Leonard may have voiced what many are thinking, but he's finding it awfully lonely.
"We need to get real here," International Olympic Committee spokesman Mark Adams said. "These are the world's best athletes competing at the very highest level. We've seen all sorts of records broken already all over the place."
Adams said the top five athletes in each event, plus two others, are tested as part of "a very, very strong drug-testing program, and we are very confident if there are cheats we will catch them."
"We can't stop speculation. It is inevitably a sad result of the fact that there are people who dope and who cheat," Adams said. "It's very sad we can't applaud a great performance. Let's give the benefit of the doubt to the athletes."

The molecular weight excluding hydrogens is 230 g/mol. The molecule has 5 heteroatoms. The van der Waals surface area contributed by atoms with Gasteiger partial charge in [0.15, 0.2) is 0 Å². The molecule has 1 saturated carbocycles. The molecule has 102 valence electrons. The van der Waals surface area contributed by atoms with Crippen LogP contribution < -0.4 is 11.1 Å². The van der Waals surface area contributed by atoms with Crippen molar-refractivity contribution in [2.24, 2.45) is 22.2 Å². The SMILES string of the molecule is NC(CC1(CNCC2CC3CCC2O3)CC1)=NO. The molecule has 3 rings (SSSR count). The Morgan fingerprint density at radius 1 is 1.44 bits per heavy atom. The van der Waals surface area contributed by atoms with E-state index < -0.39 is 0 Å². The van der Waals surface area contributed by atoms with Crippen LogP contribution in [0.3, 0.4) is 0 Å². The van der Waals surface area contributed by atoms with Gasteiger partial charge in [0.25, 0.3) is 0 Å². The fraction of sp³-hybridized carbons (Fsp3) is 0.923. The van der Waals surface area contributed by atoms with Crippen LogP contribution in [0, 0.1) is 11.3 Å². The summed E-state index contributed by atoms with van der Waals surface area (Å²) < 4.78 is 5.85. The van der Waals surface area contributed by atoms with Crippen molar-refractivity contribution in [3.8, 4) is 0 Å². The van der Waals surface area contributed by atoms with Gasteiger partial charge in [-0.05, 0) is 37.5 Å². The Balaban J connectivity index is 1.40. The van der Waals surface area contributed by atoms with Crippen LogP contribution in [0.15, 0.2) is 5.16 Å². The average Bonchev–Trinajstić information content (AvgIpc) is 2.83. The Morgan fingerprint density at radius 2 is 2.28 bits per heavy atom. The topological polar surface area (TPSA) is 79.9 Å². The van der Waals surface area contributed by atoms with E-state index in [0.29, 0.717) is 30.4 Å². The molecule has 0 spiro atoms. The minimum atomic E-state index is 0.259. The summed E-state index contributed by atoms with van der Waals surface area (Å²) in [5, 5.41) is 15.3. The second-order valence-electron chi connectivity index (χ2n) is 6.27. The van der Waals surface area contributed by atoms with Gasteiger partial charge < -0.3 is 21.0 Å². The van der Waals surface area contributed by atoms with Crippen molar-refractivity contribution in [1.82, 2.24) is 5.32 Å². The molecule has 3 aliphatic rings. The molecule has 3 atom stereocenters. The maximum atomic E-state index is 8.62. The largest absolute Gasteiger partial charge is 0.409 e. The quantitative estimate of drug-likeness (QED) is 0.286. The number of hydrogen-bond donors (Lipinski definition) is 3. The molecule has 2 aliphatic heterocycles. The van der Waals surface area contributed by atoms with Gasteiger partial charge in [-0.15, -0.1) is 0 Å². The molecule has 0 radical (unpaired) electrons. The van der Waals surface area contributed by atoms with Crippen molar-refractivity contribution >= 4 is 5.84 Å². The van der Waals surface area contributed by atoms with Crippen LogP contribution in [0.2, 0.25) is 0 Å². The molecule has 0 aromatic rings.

American swimmer Michael Phelps' coach Bob Bowman said he saw no reason for the suspicion and speculation.
"I don't think that 4:28 is an impossible time in the 400 IM, I think it's a perfectly logical time for someone to go," said Bob Bowman, American swimmer Michael Phelps' coach. "I trust the testing service and I know that Michael was tested nonstop and we're very careful about what goes into his body, and I assume that other competitors are, too."
Former Olympic champ Ian Thorpe is among those who say her speed spurt is reasonable.
"You know when I was a 15-year-old I swum 3.46 to win the world championships the following year as a 16-year-old I broke the world record at 3.41 that's a five-second dropoff," he said.
The Associated Press contributed to this report.